What’s your favorite fruit? And when is the best season for that fruit? My mom likes Rainier Cherries (the white cherries), but they have a really limited season. My favorite fruit is peaches. When they’re in season, I enjoy eating several a day with very great satisfaction. When they’re out of season, it’s a bummer because the peach flavor stuff is a poor substitute for the real thing.
Here in Colorado, we have a fully DELICIOUS peach called Palisade peaches. In my opinion, these are the Rolls Royce of peaches. But this year, they’re almost non-existent because of a late Spring freeze in April, which seems to befit this year of bizarre calamities. The freeze that decimated our Palisade peach crop made me think about Jesus’ parable of the Sower and the Seed.
In this parable, Jesus talks about four kinds of soil, a sower (farmer), and seed. Jesus helps His followers understand that the seed is God’s Word and the four kinds of soil represent various heart conditions that affect how fruitful God’s Word can be in our lives.
When we look at these four heart conditions, we can observe the possible conditions of our heart to consider how to be more fruitful and fulfilled in life. In the first heart condition, Satan steals the seed that is planted in these hearts. For the second heart condition, they eagerly receive God’s Word, but there’s no depth for the Word to sink into for nutrition, growth and fruitfulness. A third kind heart is overrun with weeds which Jesus explains to be worries, wealth and pleasures. The last heart condition is very fruitful. Jesus describes the action of this heart as holding fast to God’s Word with patience or endurance.
It’s helpful to understand that God’s Word has the same potential to be productive and fruitful regardless of the condition of one’s heart. The potential doesn’t change, but what activates the potential is the soil or heart where God’s Word lands. To this end, I need to pay attention so that I don’t allow Satan to steal the Word from my heart through doubt or deception. Additionally, it’s a good idea to cultivate depth in my heart, rather than thin soil, so that God’s Word can get absorbed into my perceptions and influence my decisions.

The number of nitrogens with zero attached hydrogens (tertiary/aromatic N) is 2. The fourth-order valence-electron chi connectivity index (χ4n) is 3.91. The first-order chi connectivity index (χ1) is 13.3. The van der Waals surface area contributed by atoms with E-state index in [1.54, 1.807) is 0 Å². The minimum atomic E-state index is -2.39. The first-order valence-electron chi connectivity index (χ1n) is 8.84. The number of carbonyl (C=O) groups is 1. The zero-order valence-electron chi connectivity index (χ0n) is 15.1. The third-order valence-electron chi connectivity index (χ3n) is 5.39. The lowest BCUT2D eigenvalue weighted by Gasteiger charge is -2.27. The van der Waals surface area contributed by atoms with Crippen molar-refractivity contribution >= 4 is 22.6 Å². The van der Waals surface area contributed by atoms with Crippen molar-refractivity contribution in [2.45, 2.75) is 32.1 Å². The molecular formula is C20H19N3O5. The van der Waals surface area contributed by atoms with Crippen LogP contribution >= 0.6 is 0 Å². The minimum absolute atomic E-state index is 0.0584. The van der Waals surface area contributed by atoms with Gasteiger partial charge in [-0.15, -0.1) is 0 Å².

But what about the heart condition that’s weedy? Jesus tells us that the weeds in our heart are: worries (that makes sense because I’ve seen worry overtake or choke out God’s Word in my heart), riches and pleasure. How do riches and pleasure overrun the Word in our hearts? In my opinion, these can be strong and even overwhelming desires in our hearts that can choke out God’s Word, if we don’t let the Word have top priority. And the problem with going after riches and pleasure is the tendency to want more, such that they can be an elusive mirage. We would be wise to regulate our appetites for wealth and pleasure so they don’t control nor dominate our pursuits and priorities.
Finally, Jesus says that the “good and honest” heart, which is fruitful and productive holds onto or clings to God’s Word with patience. In Luke 8:15 of the New Living Translation, Jesus says that the fruitful heart represents “. . . honest, good-hearted people who hear God’s word, cling to it, and patiently produce a huge harvest.”
To this end, for God’s Word to be fruitful in our lives, we need to cling to it and be patient for the harvest. Even though we can go through difficult seasons, like the Spring freeze that hijacked my Palisade peaches, God’s Word can and will be fruitful in our lives. Let’s do three important things:
- Attend to the condition of our heart
- Hold tight onto the Word
- Be patient with the harvest